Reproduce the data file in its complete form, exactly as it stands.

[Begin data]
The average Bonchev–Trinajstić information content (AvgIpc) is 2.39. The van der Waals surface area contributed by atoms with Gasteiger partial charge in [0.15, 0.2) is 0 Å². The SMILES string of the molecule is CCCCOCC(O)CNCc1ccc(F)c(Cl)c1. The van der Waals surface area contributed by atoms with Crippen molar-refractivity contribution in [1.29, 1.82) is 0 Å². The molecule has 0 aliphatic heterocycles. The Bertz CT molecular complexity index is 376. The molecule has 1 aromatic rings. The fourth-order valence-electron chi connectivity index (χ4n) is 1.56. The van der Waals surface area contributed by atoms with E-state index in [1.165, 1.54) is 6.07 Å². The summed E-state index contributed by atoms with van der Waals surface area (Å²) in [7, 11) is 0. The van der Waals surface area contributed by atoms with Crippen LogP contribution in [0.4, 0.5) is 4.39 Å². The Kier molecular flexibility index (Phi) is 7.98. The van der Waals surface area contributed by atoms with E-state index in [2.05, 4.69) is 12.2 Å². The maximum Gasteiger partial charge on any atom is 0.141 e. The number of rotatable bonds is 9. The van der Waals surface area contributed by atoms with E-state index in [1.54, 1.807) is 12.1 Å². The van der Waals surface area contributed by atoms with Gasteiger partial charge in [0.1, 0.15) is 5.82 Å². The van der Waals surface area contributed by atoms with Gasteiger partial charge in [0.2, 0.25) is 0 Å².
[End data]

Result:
The average Bonchev–Trinajstić information content (AvgIpc) is 2.39. The van der Waals surface area contributed by atoms with Gasteiger partial charge in [0.15, 0.2) is 0 Å². The SMILES string of the molecule is CCCCOCC(O)CNCc1ccc(F)c(Cl)c1. The van der Waals surface area contributed by atoms with Crippen molar-refractivity contribution in [1.29, 1.82) is 0 Å². The molecule has 0 aliphatic heterocycles. The Bertz CT molecular complexity index is 376. The molecule has 1 aromatic rings. The fourth-order valence-electron chi connectivity index (χ4n) is 1.56. The van der Waals surface area contributed by atoms with E-state index in [1.165, 1.54) is 6.07 Å². The summed E-state index contributed by atoms with van der Waals surface area (Å²) in [7, 11) is 0. The van der Waals surface area contributed by atoms with Crippen LogP contribution in [0.4, 0.5) is 4.39 Å². The Kier molecular flexibility index (Phi) is 7.98. The van der Waals surface area contributed by atoms with E-state index in [2.05, 4.69) is 12.2 Å². The maximum Gasteiger partial charge on any atom is 0.141 e. The number of rotatable bonds is 9. The van der Waals surface area contributed by atoms with E-state index in [1.54, 1.807) is 12.1 Å². The van der Waals surface area contributed by atoms with Gasteiger partial charge in [0.1, 0.15) is 5.82 Å². The van der Waals surface area contributed by atoms with Gasteiger partial charge in [0.2, 0.25) is 0 Å².